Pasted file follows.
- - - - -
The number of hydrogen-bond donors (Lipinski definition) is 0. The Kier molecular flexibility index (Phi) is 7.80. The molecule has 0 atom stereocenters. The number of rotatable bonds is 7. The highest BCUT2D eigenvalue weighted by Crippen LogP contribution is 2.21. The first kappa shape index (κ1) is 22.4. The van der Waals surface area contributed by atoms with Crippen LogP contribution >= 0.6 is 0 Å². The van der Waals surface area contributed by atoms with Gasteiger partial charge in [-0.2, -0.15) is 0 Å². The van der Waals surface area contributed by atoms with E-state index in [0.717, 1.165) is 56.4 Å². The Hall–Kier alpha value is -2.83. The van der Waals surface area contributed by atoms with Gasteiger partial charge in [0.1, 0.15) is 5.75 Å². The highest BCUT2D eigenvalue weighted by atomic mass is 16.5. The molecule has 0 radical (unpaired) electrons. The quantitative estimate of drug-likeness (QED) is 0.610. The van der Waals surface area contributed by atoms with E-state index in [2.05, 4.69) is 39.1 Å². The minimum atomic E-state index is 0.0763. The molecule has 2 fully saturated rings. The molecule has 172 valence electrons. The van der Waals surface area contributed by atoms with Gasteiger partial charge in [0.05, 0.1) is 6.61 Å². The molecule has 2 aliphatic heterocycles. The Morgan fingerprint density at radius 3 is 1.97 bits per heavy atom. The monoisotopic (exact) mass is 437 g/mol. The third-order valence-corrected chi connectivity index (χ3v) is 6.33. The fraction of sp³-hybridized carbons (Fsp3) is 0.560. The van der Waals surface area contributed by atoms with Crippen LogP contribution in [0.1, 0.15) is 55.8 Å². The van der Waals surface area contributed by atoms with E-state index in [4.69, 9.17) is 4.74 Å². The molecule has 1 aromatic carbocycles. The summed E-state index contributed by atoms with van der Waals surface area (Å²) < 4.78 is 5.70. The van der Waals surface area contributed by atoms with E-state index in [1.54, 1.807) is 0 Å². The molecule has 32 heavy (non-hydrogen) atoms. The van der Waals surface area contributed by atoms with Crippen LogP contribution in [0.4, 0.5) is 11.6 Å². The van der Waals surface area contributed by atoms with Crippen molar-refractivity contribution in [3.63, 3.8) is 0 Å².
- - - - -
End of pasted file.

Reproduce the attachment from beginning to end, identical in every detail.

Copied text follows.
The number of hydrogen-bond donors (Lipinski definition) is 0. The Kier molecular flexibility index (Phi) is 7.80. The molecule has 0 atom stereocenters. The number of rotatable bonds is 7. The highest BCUT2D eigenvalue weighted by Crippen LogP contribution is 2.21. The first kappa shape index (κ1) is 22.4. The van der Waals surface area contributed by atoms with Crippen LogP contribution >= 0.6 is 0 Å². The van der Waals surface area contributed by atoms with Gasteiger partial charge in [-0.2, -0.15) is 0 Å². The van der Waals surface area contributed by atoms with E-state index in [0.717, 1.165) is 56.4 Å². The Hall–Kier alpha value is -2.83. The van der Waals surface area contributed by atoms with Gasteiger partial charge in [0.1, 0.15) is 5.75 Å². The highest BCUT2D eigenvalue weighted by atomic mass is 16.5. The molecule has 0 radical (unpaired) electrons. The quantitative estimate of drug-likeness (QED) is 0.610. The van der Waals surface area contributed by atoms with E-state index in [2.05, 4.69) is 39.1 Å². The minimum atomic E-state index is 0.0763. The molecule has 2 fully saturated rings. The molecule has 172 valence electrons. The van der Waals surface area contributed by atoms with Gasteiger partial charge in [0.05, 0.1) is 6.61 Å². The molecule has 2 aliphatic heterocycles. The Morgan fingerprint density at radius 3 is 1.97 bits per heavy atom. The monoisotopic (exact) mass is 437 g/mol. The third-order valence-corrected chi connectivity index (χ3v) is 6.33. The fraction of sp³-hybridized carbons (Fsp3) is 0.560. The van der Waals surface area contributed by atoms with Crippen LogP contribution in [0.1, 0.15) is 55.8 Å². The van der Waals surface area contributed by atoms with E-state index in [4.69, 9.17) is 4.74 Å². The molecule has 1 aromatic carbocycles. The summed E-state index contributed by atoms with van der Waals surface area (Å²) < 4.78 is 5.70. The van der Waals surface area contributed by atoms with E-state index in [1.54, 1.807) is 0 Å². The molecule has 32 heavy (non-hydrogen) atoms. The van der Waals surface area contributed by atoms with Crippen LogP contribution in [0.4, 0.5) is 11.6 Å². The van der Waals surface area contributed by atoms with Crippen molar-refractivity contribution in [3.63, 3.8) is 0 Å².